Bio Saga Headlines

Bio Saga

Friday, November 20, 2009

Cutting edge HPC applications for bioinformatics

Canadian-based GPU maker Tycrid Platform Technologies has just announced the launch of the Prometheus Alliance, a collaborative effort aimed at developing cutting edge HPC applications for bioinformatics, with a specific emphasis on next-gen sequencing data and personalized genomics.

Chris Heier, President of Tycrid Platform Technologies, stated in a release that "Alliance is being established to address a specific challenge that continues to impede the progress of scientific discovery – the lack of scalable, purpose-built appliances. I feel this is critical as we can virtually eliminate the need for scientists to become computer scientists. Our goal is to take a fresh, innovative approach to developing HPC solutions that do one thing really well – address specific computational challenges for bioinformatics.”

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Wednesday, November 11, 2009

Vacancy for a Computing Officer - Web Applications and Data Management - University of Oxford

The Oxford University Image Bioinformatics Research Group wishes to appoint a Computing Officer – Web Applications and Data Management to work on the JISC-funded ADMIRAL Project - A Data Management Infrastructure for Research Across the Life Sciences. This will involve interactive working with researchers to improve the management, archiving and Web Publication of their biological research data, undertaking Web application development, and system evaluation and maintenance of the data management infrastructure.

Applicants should have a good B.Sc. or higher degree, probably in maths or science, and show evidence of creativity and research competence. Good programming and data management skills are required, as is familiarity with the standards and principles of modern Web application development. Experience with agile development techniques, Javascript, JQuery, Java, Python and RDF, and competence in Linux computer systems administration would be desirable.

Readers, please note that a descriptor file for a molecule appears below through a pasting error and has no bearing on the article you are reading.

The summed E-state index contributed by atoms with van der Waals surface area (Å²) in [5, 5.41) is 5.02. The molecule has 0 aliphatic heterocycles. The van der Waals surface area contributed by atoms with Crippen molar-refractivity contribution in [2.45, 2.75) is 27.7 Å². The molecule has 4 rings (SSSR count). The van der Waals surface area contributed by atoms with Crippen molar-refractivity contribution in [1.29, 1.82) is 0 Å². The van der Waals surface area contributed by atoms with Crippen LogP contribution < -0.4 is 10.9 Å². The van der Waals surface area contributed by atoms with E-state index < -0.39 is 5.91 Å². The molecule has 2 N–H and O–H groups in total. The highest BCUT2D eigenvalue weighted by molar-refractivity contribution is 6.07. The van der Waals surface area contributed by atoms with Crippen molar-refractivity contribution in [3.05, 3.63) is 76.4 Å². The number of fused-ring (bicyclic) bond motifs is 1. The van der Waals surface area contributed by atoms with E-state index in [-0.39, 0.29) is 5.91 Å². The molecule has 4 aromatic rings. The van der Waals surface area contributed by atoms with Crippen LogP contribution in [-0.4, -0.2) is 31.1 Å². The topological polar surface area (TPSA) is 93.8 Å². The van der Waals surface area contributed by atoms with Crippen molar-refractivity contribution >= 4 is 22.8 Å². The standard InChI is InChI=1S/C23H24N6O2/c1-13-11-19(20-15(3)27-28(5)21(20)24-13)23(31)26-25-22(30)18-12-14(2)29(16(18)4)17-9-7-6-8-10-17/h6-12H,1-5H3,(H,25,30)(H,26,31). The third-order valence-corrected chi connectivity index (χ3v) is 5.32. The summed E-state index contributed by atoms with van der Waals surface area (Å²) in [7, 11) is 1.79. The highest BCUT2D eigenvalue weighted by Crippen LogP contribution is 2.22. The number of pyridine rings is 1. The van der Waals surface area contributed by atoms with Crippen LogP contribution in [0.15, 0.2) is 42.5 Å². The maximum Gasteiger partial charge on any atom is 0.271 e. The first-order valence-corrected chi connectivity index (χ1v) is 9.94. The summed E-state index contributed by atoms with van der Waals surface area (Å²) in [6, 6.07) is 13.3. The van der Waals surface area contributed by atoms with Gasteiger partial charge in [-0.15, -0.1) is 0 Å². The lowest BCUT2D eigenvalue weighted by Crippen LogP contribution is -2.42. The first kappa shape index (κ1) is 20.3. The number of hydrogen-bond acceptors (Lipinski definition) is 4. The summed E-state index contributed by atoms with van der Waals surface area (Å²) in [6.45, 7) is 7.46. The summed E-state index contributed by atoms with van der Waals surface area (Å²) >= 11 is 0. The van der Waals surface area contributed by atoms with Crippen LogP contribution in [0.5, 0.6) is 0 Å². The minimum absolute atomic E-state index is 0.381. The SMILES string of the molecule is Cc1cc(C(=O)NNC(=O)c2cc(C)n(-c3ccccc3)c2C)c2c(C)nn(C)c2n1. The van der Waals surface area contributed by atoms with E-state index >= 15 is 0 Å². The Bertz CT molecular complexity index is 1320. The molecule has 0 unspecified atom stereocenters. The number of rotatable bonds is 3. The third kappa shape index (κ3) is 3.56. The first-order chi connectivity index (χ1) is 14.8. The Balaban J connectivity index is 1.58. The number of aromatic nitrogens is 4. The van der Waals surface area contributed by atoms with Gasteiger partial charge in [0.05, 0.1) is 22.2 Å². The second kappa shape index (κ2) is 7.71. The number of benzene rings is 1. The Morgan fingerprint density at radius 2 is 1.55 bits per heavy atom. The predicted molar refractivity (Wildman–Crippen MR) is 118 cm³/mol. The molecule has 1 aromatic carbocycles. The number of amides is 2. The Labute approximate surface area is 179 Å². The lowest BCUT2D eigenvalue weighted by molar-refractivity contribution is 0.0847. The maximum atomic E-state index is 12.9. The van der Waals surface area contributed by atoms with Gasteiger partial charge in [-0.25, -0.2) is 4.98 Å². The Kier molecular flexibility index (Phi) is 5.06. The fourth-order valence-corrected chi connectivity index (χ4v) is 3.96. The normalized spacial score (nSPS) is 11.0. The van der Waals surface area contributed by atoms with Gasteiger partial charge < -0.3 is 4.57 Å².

Further details about this post can be found at: The closing date for receipt of applications is Monday 30 November 2009.

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Wednesday, November 4, 2009

NIH Awards $67M in EUREKA Grants

The National Institutes of Health has granted $67.4 million in funding for trailblazing research that could reap great benefits but which are not guaranteeing immediate results, including genomics and proteomics studies, NIH said Monday.

The Exceptional, Unconventional Research Enabling Knowledge Acceleration (EUREKA) program grants $200,000 per year for up to four years for researchers that test unconventional ideas or "tackle major methodological or technical challenges," according to NIH. Of the 56 grants, 10 researchers will receive a total of $10.6 million for two-year awards through the American Recovery and Reinvestment Act of 2009.

"EUREKA awards reflect NIH's continued commitment to funding transformative research, even if it carries more than the usual degree of scientific risk," NIH Director Francis Collins said in a statement. "The grants seek to elicit those 'eureka moments' when scientists make major theoretical or technical advances."

"The research supported by EUREKA could provide us with new concepts, tools and approaches that have a profound impact on our understanding of biology — from fundamental life processes to human diseases and behavior," said Jeremy Berg, Director of the National Institute of General Medical Sciences, which led development of the program.

The grants include support for a study at Arizona State University, Tempe, titled "Working Backwards from the Proteome"; development for a genome-wide RNAi screening platform for the common lab at Scripps Research Institute; a study at the University of Miami of the genome, transcriptome, and proteome interaction in the human cortex, or the human 'brainome'; and a study of single-cell functional genomics at Yeshiva University, among others.

The EUREKA program was developed with collaboration from the National Cancer Institute, the National Institute on Aging, the National Institute of Mental Health, the National Institute on Drug Abuse, the National Institute on Neurological Disorders and Stroke, and the National Library of Medicine.

More information regarding the grants can be found here.

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Life Science and Informatics

What is this?
is this a new industry?
or a old wine in a new bottle?

Well Life Sciences and Informatics can be anything form computational biology, all omes and omics, core bioinformatics to curation and literature mining, database creation, in the area of biology, chemistry , bio-chem space.

There are number of companies in India and bangalore is the forefront as a major bio-cluster with 20 to 30 companies in this sphere.

now how good are these companies doing?
how good are they in terms of the international markets and how profitable is their business?
what do they do?
their clients?

These are some interesting things that could be discussed in this blog page...

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